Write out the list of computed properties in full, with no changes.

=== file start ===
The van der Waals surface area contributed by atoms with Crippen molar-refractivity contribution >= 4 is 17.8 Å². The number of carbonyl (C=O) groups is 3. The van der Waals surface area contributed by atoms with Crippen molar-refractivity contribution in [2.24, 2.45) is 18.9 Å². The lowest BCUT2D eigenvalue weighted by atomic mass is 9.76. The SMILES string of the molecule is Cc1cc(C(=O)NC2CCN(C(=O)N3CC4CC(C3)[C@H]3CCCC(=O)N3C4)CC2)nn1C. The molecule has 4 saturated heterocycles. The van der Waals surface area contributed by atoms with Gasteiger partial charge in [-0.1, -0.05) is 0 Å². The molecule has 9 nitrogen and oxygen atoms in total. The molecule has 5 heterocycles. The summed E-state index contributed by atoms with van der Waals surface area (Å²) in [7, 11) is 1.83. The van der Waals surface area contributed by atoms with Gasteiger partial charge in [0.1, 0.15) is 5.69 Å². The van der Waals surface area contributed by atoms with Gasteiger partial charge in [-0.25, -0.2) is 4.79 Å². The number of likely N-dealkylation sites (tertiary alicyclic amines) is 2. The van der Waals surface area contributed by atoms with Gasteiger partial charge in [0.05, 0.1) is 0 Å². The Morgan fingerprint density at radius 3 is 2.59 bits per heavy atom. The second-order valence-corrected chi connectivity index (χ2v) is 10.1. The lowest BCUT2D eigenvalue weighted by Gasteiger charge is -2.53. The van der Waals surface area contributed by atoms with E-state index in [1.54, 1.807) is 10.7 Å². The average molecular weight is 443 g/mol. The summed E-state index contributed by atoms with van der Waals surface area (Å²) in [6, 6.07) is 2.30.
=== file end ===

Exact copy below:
The van der Waals surface area contributed by atoms with Crippen molar-refractivity contribution >= 4 is 17.8 Å². The number of carbonyl (C=O) groups is 3. The van der Waals surface area contributed by atoms with Crippen molar-refractivity contribution in [2.24, 2.45) is 18.9 Å². The lowest BCUT2D eigenvalue weighted by atomic mass is 9.76. The SMILES string of the molecule is Cc1cc(C(=O)NC2CCN(C(=O)N3CC4CC(C3)[C@H]3CCCC(=O)N3C4)CC2)nn1C. The molecule has 4 saturated heterocycles. The van der Waals surface area contributed by atoms with Gasteiger partial charge in [-0.1, -0.05) is 0 Å². The molecule has 9 nitrogen and oxygen atoms in total. The molecule has 5 heterocycles. The summed E-state index contributed by atoms with van der Waals surface area (Å²) in [7, 11) is 1.83. The van der Waals surface area contributed by atoms with Gasteiger partial charge in [0.1, 0.15) is 5.69 Å². The van der Waals surface area contributed by atoms with Gasteiger partial charge in [-0.25, -0.2) is 4.79 Å². The number of likely N-dealkylation sites (tertiary alicyclic amines) is 2. The van der Waals surface area contributed by atoms with Gasteiger partial charge in [0.05, 0.1) is 0 Å². The Morgan fingerprint density at radius 3 is 2.59 bits per heavy atom. The second-order valence-corrected chi connectivity index (χ2v) is 10.1. The lowest BCUT2D eigenvalue weighted by Gasteiger charge is -2.53. The van der Waals surface area contributed by atoms with E-state index in [1.54, 1.807) is 10.7 Å². The average molecular weight is 443 g/mol. The summed E-state index contributed by atoms with van der Waals surface area (Å²) in [6, 6.07) is 2.30.